Like the original Transformer, the Prime doesn't offer 3G – for now. Apple, meanwhile, has been offering the option of 3G on its tablets since the very first iPad. Until 3G versions of the Transformer(s) come to market, there is no contest, even if you do need to chop a regular SIM card down to size to fit it in the iPad 2’s innards.
Until 3G-enabled Transformers come out, the iPad 2, for not forcing us to the local coffee-shop, McDonald’s or library when we want to send an email while out and about.
In terms of first-party accessories, the Prime offers a keyboard dock that gives a usable keyboard and touchpad, extra connections in the form of a full-size USB 2.0 port and SDHC card reader. It increases stamina too thanks to its built-in battery, all while protecting the screen. Basically, it turns the tablet into a netbook/laptop. The iPad 2, meanwhile, offers some adapters to enable functions and connection options that should have been incorporated in the first place, for exorbitant amounts of your precious cash.
The iPad 2 – nope, only kidding. The Transformer Prime, for sporting an accessory that makes it the most versatile and best productivity tablet on the market. Oh, and you can pretend you’ve bought an Ultrabook to people who don’t know any better – they’ll be impressed, once you explain what an Ultrabook is.
It’s difficult to do a straight comparison in this area, but overall both tablets offer roughly comparable battery life of between nine to 14 hours depending on usage. The iPad 2 generally stays a nose ahead, but that all changes when you throw the Transformer’s dock into the equation, as it adds around six hours.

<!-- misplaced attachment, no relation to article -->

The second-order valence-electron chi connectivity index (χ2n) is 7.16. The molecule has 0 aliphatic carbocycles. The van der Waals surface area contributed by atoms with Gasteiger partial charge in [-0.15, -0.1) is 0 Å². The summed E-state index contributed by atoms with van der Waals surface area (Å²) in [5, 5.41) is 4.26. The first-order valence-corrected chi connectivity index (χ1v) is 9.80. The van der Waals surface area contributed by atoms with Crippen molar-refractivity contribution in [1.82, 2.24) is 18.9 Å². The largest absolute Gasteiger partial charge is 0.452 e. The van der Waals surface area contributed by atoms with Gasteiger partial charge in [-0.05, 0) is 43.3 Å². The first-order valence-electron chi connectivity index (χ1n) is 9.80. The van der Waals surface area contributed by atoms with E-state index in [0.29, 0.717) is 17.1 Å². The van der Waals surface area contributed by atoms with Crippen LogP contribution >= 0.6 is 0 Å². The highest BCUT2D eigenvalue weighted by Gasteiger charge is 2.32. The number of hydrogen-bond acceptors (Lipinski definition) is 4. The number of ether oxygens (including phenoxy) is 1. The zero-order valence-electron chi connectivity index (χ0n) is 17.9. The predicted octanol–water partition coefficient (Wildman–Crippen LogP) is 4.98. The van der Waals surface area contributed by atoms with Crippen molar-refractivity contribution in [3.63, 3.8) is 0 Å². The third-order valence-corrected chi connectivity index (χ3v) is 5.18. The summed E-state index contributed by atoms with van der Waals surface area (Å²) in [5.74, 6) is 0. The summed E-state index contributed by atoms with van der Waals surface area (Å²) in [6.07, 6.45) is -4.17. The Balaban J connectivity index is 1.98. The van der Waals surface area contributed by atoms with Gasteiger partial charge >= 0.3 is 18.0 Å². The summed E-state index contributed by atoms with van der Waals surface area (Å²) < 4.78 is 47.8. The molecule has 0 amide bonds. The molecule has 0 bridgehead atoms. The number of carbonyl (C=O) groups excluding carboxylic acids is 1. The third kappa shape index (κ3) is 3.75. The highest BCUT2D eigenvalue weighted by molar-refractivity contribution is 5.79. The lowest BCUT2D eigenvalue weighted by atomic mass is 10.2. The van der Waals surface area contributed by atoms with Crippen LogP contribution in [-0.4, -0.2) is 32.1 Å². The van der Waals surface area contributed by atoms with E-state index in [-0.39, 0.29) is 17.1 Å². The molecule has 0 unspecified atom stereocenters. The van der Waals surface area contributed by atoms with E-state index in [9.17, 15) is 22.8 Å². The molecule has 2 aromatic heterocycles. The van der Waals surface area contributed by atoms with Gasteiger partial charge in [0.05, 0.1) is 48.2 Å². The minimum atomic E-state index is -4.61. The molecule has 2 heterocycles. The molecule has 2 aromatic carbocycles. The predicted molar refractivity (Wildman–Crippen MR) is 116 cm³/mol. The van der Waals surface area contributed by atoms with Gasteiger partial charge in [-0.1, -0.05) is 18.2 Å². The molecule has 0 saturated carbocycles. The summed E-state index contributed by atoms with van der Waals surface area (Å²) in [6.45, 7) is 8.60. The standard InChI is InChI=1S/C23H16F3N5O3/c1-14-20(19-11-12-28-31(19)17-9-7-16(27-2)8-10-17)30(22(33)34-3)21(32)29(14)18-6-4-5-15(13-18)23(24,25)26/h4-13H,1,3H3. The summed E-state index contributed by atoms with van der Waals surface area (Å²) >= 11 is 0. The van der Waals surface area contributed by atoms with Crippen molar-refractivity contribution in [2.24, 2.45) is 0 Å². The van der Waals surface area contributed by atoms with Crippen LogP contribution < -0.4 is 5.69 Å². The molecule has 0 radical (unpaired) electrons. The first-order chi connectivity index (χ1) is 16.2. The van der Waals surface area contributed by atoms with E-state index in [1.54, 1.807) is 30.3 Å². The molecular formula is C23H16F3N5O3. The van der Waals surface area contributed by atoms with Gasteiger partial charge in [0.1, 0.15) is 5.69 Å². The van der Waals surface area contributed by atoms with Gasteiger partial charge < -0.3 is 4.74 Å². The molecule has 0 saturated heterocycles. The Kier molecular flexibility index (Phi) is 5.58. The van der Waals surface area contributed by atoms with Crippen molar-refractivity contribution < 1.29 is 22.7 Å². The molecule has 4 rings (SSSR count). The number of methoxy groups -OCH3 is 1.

The Transformer Prime, for lasting as long as the competition despite packing more powerful hardware, and for offering a keyboard dock that extends it even further.
iOS is arguably the slickest and smoothest mobile operating system available, and certainly one of the most mature. However, with Asus having committed to updating the Prime’s Android 3.2 (Honeycomb) to Android 4.0 (Ice Cream Sandwhich AKA ICS) before year’s end, that might soon change.
The iPad offers a friendlier and smoother experience for now, but Android is more flexible and customisable - and ICS might well bring comparable levels of slickness to the Prime very soon.
This is the biggest area where all Apple rivals are playing catch-up, as iOS has the largest selection and arguably highest quality of apps. But with Android devices outselling iOS ones already and Tegra 3 pushing the potential graphics envelope, the war is only beginning.
The iPad 2, for giving us games like Infinity Blade and apps like Garage Band. And for not making us worry quite as much about dodgy-sounding permissions.
The initially available 32GB Wi-Fi Asus Eee Pad Transformer Prime with keyboard dock should set you back £499, while a 32GB Wi-Fi iPad 2 will deduct £479 from your bank balance. That’s £20 more for a tablet that offers superior hardware and performance in almost every regard, while also giving you a usable keyboard and extended battery life through its dock. Considering the dock is worth £100, that means you’re essentially paying a bargain £399 for the tablet, and prices are likely to fall far quicker than on Apple’s tablet.
The Transformer Prime, for giving you so much more for your precious pounds (or other assorted currencies).
So there you have it, the Transformer Prime clearly wins out in practically every category. Aside from 3G, the only area (and it’s a pretty important one) where Apple’s iPad 2 still reigns supreme is in the choice and quality of apps. But with over 600,000 apps already in the Android market (of which most are free, quite a few are decent and some are brilliant) that’s not necessarily an issue. To get the definitive verdict on the Prime though, you’ll have to check out our full review (coming very soon, we already have a unit in hand).
iPad 2 fights back